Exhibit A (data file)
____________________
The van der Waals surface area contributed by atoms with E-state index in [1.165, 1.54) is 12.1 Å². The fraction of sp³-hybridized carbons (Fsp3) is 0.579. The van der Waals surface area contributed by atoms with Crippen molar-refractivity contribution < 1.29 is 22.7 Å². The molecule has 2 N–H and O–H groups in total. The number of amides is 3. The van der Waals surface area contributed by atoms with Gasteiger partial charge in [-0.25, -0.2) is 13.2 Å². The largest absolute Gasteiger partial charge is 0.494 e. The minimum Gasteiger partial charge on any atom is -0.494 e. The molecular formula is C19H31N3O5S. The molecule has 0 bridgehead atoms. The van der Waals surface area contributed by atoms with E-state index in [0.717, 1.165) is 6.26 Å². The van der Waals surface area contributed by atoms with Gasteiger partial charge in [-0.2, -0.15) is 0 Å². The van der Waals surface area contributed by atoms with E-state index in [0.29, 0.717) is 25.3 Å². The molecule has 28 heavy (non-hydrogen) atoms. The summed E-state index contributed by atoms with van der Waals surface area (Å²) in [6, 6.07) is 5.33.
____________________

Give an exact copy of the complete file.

The van der Waals surface area contributed by atoms with E-state index in [1.165, 1.54) is 12.1 Å². The fraction of sp³-hybridized carbons (Fsp3) is 0.579. The van der Waals surface area contributed by atoms with Crippen molar-refractivity contribution < 1.29 is 22.7 Å². The molecule has 2 N–H and O–H groups in total. The number of amides is 3. The van der Waals surface area contributed by atoms with Gasteiger partial charge in [-0.25, -0.2) is 13.2 Å². The largest absolute Gasteiger partial charge is 0.494 e. The minimum Gasteiger partial charge on any atom is -0.494 e. The molecular formula is C19H31N3O5S. The molecule has 0 bridgehead atoms. The van der Waals surface area contributed by atoms with E-state index in [0.717, 1.165) is 6.26 Å². The van der Waals surface area contributed by atoms with Gasteiger partial charge in [-0.2, -0.15) is 0 Å². The van der Waals surface area contributed by atoms with E-state index in [0.29, 0.717) is 25.3 Å². The molecule has 28 heavy (non-hydrogen) atoms. The summed E-state index contributed by atoms with van der Waals surface area (Å²) in [6, 6.07) is 5.33.